History of the Office of Commissioner of Revenue
Assessing property in Virginia started in the early 1600's when sheriffs prepared lists of property to be taxed. This included personal property and people! The courts took over this responsibility in the mid 17th century. This system worked well, but during the Revolutionary War it placed a large burden on the courts, so that the General Assembly created three Commissioners of Tax per county, elected for one year. In addition, assessors prepared lists of property, attached a value to it, and calculated the tax due.
The office of Commissioner of Revenue was established by the General Assembly in 1786. Each Commissioner was appointed by the County Court, kept a tax book, determined what property to tax, worked with the Clerk to determine the levy, and provided a copy to the Sheriff for collection of the tax. In 1851, the Commissioner of Revenue was specifically incorporated into Virginia's Constitution. The office was made elective by the General Assembly in 1908. In 1910, an amendment to the Constitution was approved by popular vote which established a four-year term for the office. This amendment also allowed Commissioners to succeed themselves.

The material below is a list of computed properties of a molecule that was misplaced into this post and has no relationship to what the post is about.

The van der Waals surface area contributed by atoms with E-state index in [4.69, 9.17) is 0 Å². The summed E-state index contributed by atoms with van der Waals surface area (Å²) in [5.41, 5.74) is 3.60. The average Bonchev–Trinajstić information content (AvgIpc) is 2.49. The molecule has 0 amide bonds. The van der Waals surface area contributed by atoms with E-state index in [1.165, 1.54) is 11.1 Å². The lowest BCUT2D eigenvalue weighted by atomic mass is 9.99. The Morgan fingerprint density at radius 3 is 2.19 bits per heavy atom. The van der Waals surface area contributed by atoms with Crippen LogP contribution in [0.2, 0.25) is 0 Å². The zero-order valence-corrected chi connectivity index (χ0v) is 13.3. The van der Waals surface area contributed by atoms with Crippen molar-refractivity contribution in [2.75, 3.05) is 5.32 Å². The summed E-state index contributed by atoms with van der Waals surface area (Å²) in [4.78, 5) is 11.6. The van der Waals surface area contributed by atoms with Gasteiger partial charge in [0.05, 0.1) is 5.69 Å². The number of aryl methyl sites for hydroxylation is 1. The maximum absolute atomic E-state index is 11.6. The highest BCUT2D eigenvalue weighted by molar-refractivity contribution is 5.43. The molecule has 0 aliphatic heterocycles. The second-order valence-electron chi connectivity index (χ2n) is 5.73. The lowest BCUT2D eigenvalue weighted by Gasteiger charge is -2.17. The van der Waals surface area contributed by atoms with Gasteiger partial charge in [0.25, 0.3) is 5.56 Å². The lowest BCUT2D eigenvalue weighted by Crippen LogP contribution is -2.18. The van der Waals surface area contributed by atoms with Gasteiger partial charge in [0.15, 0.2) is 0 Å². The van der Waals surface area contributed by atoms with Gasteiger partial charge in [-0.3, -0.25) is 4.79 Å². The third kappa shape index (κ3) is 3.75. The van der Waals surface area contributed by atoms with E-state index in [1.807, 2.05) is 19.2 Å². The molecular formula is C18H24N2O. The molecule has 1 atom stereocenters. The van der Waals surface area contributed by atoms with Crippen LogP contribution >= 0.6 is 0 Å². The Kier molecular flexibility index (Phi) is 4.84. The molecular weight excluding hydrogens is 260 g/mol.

The State Compensation Board has determined the salaries of Constitutional Officers (Clerk of the Court, Commissioner of Revenue, Commonwealth's Attorney, Sheriff and Treasurer) since the 1920's. Normally, localities augment the state approved funding levels. Because these offices are responsible for vital government services, they should be directly accountable to the electorate. Hence, the belief that Constitutional Officers should be hired by the voters.
Responsibilities of the Commissioner of Revenue
The Commissioner of Revenue is the tax assessing officer for the County for all property with the exception of real estate. She is responsible for discovering personal property (cars, motorcycles, boats) and business property (computers and office furniture) in the jurisdiction, and assessing them equitably. In addition, the Commissioner is responsible for administering business taxes such as business license tax, and custodial taxes such as restaurant tax, short-term rental tax, transient occupancy tax, and others. The Commissioner is also responsible for assisting taxpayers with their state income tax returns.